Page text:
Original article was published on Artificial Intelligence on Medium
The use of AI/Machine Learning in health care is the new dawn of Computer Science and Medical Sciences. AI is prepared for scanning MRI images, brain tumours, blood pressure variations and even Coronavirus. The increasing accuracy of AI systems is leading us to a new age where doctors are no more humans but programs running in silicon chips and bundles of wires.
Imagine a clinic where you need to feed in some data and you get medicines from it!
To what extent is this possible? Could ever AI replace human doctors? Come let’s explore.
The AI Physician
You go to the doctor. He/She will probably ask you about the symptoms you’re facing. Some physical checks will be taken. Based on his/her knowledge, he/she will give you medicines or request consultation from a specialist doctor. Where can an AI fit here?
You may provide your symptoms to software instead. A digital thermometer is attached to your body which feeds temperature reading to the software. Similar sensors could be used for blood pressure as well. Two cameras can check the eyes and the tongue just as human doctors do. Breathing patterns could be fed likewise. And we can always have the patient’s past history.
That’s All! The system has gathered various features regarding your body’s physical configuration. It now knows the state of your body. Now, we can use a tree-based algorithm that could detect simple diseases and provide medicines too! That’s what physicians do with their knowledge and experience.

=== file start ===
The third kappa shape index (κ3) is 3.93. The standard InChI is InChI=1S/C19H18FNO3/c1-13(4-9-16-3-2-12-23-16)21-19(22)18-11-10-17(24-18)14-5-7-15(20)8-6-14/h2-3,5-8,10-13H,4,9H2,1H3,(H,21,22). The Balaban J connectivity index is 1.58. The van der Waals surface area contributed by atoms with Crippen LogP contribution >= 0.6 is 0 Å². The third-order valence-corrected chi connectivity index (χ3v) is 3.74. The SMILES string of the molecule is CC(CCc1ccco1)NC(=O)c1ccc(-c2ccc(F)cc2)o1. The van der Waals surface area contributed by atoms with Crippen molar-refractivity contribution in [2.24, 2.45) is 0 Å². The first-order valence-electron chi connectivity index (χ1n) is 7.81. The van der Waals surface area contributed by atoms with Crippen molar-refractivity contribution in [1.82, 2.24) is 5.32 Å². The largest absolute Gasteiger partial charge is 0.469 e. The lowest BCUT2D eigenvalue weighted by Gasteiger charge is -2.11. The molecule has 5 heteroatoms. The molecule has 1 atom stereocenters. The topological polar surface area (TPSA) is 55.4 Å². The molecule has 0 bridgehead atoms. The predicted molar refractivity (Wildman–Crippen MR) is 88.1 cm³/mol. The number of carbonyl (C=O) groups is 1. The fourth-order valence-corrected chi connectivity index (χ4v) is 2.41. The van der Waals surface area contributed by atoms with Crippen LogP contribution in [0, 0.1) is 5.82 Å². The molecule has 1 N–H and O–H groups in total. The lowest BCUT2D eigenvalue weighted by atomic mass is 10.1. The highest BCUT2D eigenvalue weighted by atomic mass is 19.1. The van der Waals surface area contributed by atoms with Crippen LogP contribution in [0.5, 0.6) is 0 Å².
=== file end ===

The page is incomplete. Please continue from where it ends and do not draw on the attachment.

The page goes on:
Just imagine such a clinic! Maybe, AI could not be trustworthy as a human doctor but we can wait for developments.
Do current AI systems have accuracies that could match the human doctors?
To understand this, we need to take the example of Google AI’s Diabetic Retinopathy Detection Models. This model detects diabetic retinopathy in patients and has been working in field trials too. On the blog, they’ve mentioned,
We saw clear evidence that showing model predictions could help physicians catch pathology they otherwise might have missed. In the retinal image below, our adjudication panel found signs of vision-threatening DR. This was missed by 2 of 3 doctors who graded it without assistance; but caught by all 3 doctors who graded it when they saw the model predictions (which accurately detected the pathology).
So, doctors may miss the DR signs from a scan, but when they equipped with Google’s AI model there are lesser chances of doing so. A single brain could miss some scans but having two brains at a time would lessen that probability.
Another example comes from the National Cancer Institute, where an AI system can detect three types of brain tumors which over 94.6 % whereas conventional pathologist-based analysis had an overall accuracy rate of 93.9%.
This technology is especially encouraging for patients with newly detected tumors and patients with [recurrent tumors] who are undergoing second or third surgeries,” said Daniel Orringer, M.D., of NYU Langone Health, who helped lead the study.
Making medicines with AI
Making drugs for a particular disease requires testing and enormous research too. Why not automate the process using an AI? An AI can walk through millions of compounds and materials to find the best combination suited for a disease in a shorter time.
This is a particular advantage of machine learning. Because the algorithm itself does not have human biases it will search for the best way to meet criteria, and will search in places humans would not. Some of these will be absurd and humans will need to refine the models to redirect thinking. But — if other industries are anything to go by — some will hit on genuinely new and innovative solutions. While humans are put off by approaches outside their conventional thinking, AI can open up new routes to the desired result not previously considered.
AI has also been used in predicting drug side effects which could facilitate research to a great extent.
Any drug for this pandemic will be of great help. We’re using AI to predict new drug candidates for this disease too.
AI is continuously advancing in healthcare. One day, probably you’ll go to a family doctor for checkups. Wait, not a family doctor but a Robo-family doctor! Thanks for reading.